In my first experience as a full-time founder, it was really tough to be upfront about challenges.
Shortly after launching Circle of Moms, we were growing quite quickly. Moms weren’t using our product as much as we’d hoped, but things were otherwise going well and we thought we were in good position to raise capital. Ephraim and I went to pitch Kevin Hartz, the understated and straightforward founder of Eventbrite.
We went through our numbers with Kevin, highlighting our user growth and barely mentioning our mediocre stats on user engagement. I’m embarrassed to say that I probably hoped that investors would be too dumb to ask about how frequently our users were using the product.
Kevin’s not dumb, and when he asked, I flailed. I knew the engagement stats, but I tried to dodge the question. After a bit of back and forth, I finally gave him the real numbers. To his credit, Kevin called me out, saying gently that I needed to be “more fluent” with our stats.
My evasiveness stood in sharp contrast to Kevin’s own behavior. Kevin, who’d founded payments company Xoom and invested in PayPal and YouTube, was not afraid to own up to defeats. At that same meeting, he revealed in passing that Eventbrite had been turned away by investors in a recent attempt to raise a large round of capital. I was shocked by Kevin’s candor: that didn’t seem like something a founder would freely admit.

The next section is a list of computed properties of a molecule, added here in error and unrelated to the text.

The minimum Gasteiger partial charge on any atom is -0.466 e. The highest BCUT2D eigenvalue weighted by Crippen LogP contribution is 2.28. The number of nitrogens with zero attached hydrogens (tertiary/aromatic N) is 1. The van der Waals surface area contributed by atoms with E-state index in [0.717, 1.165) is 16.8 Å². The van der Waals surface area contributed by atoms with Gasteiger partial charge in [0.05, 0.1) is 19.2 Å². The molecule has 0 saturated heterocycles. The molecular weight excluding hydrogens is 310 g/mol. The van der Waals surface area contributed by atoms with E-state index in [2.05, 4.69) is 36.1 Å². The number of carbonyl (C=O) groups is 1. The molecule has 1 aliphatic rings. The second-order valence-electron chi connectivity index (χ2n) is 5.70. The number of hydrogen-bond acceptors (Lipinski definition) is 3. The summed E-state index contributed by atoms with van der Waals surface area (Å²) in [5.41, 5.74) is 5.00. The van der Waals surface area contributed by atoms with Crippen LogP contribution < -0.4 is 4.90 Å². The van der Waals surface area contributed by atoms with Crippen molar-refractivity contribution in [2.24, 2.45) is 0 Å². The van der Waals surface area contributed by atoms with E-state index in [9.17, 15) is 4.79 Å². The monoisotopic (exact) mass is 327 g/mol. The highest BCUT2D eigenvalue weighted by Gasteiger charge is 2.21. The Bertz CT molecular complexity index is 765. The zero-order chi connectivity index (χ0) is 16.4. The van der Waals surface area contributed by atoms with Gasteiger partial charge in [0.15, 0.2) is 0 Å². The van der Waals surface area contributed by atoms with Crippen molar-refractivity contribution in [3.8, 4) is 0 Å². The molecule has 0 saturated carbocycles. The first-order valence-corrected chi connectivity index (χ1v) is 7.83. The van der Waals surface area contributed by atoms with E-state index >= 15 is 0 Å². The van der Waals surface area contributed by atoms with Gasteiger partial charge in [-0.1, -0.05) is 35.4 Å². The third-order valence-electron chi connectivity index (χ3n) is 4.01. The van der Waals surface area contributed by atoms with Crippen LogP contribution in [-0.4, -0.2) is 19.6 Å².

Figuring things out as you go along
Later on at Circle of Moms, our team had an internal meeting about messaging, to discuss how to frame the product we were building for mothers.
“Being a mom is all about figuring things out as you go along,” my colleague Lisa stated.
“Haha,” said the voice in my head. “Just like being an entrepreneur!”
I thought that, but I didn’t dare say it. Who was I to own up to any sort of weakness to my team? I had to show that I knew everything: I couldn’t be seen as figuring things out as I went along.
The next time around
Several years after that, we sold the company. Circle of Moms went from being a startup that wasn’t terribly interesting to investors to one that was perceived as innovative and successful. I spent a bunch of time writing about our successes and our failures and got my head around a few things I’m not very good at and a few others I probably do better than most. Some people started calling me a serial entrepreneur (not my favorite term).
In the process, something clicked and I became at least a tiny bit more like Kevin. One of the investors in my current startup remarked how surprised he was when I admitted that there were certain problems I had no idea how to tackle: he said most entrepreneurs would feign a deeper understanding than they actually have. I told my current team the “figuring things out as you go along” story with a smile on my face and no misgivings whatsoever.
The second time around, it’s easier to not take everything personally and so far, it’s a whole lot easier to own up to challenges.
Oh, and in that spirit: Circle of Moms was fortunate to have had many excellent investors, but we pitched Kevin two different times, and in both cases he turned us down.